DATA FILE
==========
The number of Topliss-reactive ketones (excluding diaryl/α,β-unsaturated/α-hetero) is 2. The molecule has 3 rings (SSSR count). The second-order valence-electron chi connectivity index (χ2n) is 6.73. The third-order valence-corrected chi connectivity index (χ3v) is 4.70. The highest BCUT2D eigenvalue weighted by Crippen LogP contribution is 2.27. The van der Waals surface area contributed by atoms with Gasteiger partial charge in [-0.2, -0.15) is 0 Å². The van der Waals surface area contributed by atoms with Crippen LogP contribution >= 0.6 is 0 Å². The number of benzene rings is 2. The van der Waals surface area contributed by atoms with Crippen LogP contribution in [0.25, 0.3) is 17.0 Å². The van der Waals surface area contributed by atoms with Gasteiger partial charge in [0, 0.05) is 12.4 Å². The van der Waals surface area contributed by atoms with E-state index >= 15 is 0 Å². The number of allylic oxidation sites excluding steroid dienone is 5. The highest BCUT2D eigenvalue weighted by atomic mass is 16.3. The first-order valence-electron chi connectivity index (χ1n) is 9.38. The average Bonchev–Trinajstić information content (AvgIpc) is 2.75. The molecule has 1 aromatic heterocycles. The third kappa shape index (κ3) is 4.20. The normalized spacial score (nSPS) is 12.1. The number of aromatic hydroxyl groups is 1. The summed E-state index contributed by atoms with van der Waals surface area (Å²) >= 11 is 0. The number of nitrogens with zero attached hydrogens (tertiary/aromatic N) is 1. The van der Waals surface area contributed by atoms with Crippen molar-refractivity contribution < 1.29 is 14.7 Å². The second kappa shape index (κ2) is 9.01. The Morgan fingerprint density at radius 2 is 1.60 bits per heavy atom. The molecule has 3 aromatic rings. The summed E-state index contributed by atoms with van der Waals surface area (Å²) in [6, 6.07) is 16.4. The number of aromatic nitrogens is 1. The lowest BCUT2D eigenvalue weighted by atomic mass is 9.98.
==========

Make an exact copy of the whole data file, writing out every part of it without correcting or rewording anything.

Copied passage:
The number of Topliss-reactive ketones (excluding diaryl/α,β-unsaturated/α-hetero) is 2. The molecule has 3 rings (SSSR count). The second-order valence-electron chi connectivity index (χ2n) is 6.73. The third-order valence-corrected chi connectivity index (χ3v) is 4.70. The highest BCUT2D eigenvalue weighted by Crippen LogP contribution is 2.27. The van der Waals surface area contributed by atoms with Gasteiger partial charge in [-0.2, -0.15) is 0 Å². The van der Waals surface area contributed by atoms with Crippen LogP contribution >= 0.6 is 0 Å². The number of benzene rings is 2. The van der Waals surface area contributed by atoms with Crippen LogP contribution in [0.25, 0.3) is 17.0 Å². The van der Waals surface area contributed by atoms with Gasteiger partial charge in [0, 0.05) is 12.4 Å². The van der Waals surface area contributed by atoms with E-state index >= 15 is 0 Å². The number of allylic oxidation sites excluding steroid dienone is 5. The highest BCUT2D eigenvalue weighted by atomic mass is 16.3. The first-order valence-electron chi connectivity index (χ1n) is 9.38. The average Bonchev–Trinajstić information content (AvgIpc) is 2.75. The molecule has 1 aromatic heterocycles. The third kappa shape index (κ3) is 4.20. The normalized spacial score (nSPS) is 12.1. The number of aromatic hydroxyl groups is 1. The summed E-state index contributed by atoms with van der Waals surface area (Å²) >= 11 is 0. The number of nitrogens with zero attached hydrogens (tertiary/aromatic N) is 1. The van der Waals surface area contributed by atoms with Crippen molar-refractivity contribution < 1.29 is 14.7 Å². The second kappa shape index (κ2) is 9.01. The Morgan fingerprint density at radius 2 is 1.60 bits per heavy atom. The molecule has 3 aromatic rings. The summed E-state index contributed by atoms with van der Waals surface area (Å²) in [6, 6.07) is 16.4. The number of aromatic nitrogens is 1. The lowest BCUT2D eigenvalue weighted by atomic mass is 9.98.